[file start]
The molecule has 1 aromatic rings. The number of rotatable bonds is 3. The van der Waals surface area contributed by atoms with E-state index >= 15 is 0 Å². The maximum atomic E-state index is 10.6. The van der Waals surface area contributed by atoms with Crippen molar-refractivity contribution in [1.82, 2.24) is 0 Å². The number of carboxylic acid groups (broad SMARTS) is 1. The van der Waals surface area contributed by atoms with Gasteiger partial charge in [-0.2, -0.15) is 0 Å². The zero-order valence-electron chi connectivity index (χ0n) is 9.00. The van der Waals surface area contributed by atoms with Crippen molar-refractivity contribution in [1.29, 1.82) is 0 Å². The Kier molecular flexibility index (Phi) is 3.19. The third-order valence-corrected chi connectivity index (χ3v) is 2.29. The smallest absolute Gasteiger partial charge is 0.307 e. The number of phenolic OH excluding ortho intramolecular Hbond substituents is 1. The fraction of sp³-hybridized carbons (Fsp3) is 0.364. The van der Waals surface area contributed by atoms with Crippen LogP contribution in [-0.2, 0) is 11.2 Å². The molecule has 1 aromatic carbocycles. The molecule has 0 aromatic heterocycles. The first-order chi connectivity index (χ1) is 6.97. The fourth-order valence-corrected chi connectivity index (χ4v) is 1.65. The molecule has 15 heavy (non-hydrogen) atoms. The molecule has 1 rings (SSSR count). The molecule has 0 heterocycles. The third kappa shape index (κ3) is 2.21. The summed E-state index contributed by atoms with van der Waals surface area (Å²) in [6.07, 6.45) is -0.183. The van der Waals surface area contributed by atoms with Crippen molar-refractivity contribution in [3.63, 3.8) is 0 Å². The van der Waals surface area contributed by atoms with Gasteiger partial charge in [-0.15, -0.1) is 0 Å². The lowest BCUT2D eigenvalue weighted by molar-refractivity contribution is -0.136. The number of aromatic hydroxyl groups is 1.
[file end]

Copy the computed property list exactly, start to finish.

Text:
The molecule has 1 aromatic rings. The number of rotatable bonds is 3. The van der Waals surface area contributed by atoms with E-state index >= 15 is 0 Å². The maximum atomic E-state index is 10.6. The van der Waals surface area contributed by atoms with Crippen molar-refractivity contribution in [1.82, 2.24) is 0 Å². The number of carboxylic acid groups (broad SMARTS) is 1. The van der Waals surface area contributed by atoms with Gasteiger partial charge in [-0.2, -0.15) is 0 Å². The zero-order valence-electron chi connectivity index (χ0n) is 9.00. The van der Waals surface area contributed by atoms with Crippen molar-refractivity contribution in [1.29, 1.82) is 0 Å². The Kier molecular flexibility index (Phi) is 3.19. The third-order valence-corrected chi connectivity index (χ3v) is 2.29. The smallest absolute Gasteiger partial charge is 0.307 e. The number of phenolic OH excluding ortho intramolecular Hbond substituents is 1. The fraction of sp³-hybridized carbons (Fsp3) is 0.364. The van der Waals surface area contributed by atoms with Crippen LogP contribution in [-0.2, 0) is 11.2 Å². The molecule has 1 aromatic carbocycles. The molecule has 0 aromatic heterocycles. The first-order chi connectivity index (χ1) is 6.97. The fourth-order valence-corrected chi connectivity index (χ4v) is 1.65. The molecule has 15 heavy (non-hydrogen) atoms. The molecule has 1 rings (SSSR count). The molecule has 0 heterocycles. The third kappa shape index (κ3) is 2.21. The summed E-state index contributed by atoms with van der Waals surface area (Å²) in [6.07, 6.45) is -0.183. The van der Waals surface area contributed by atoms with Crippen molar-refractivity contribution in [3.63, 3.8) is 0 Å². The van der Waals surface area contributed by atoms with Gasteiger partial charge in [-0.15, -0.1) is 0 Å². The lowest BCUT2D eigenvalue weighted by molar-refractivity contribution is -0.136. The number of aromatic hydroxyl groups is 1.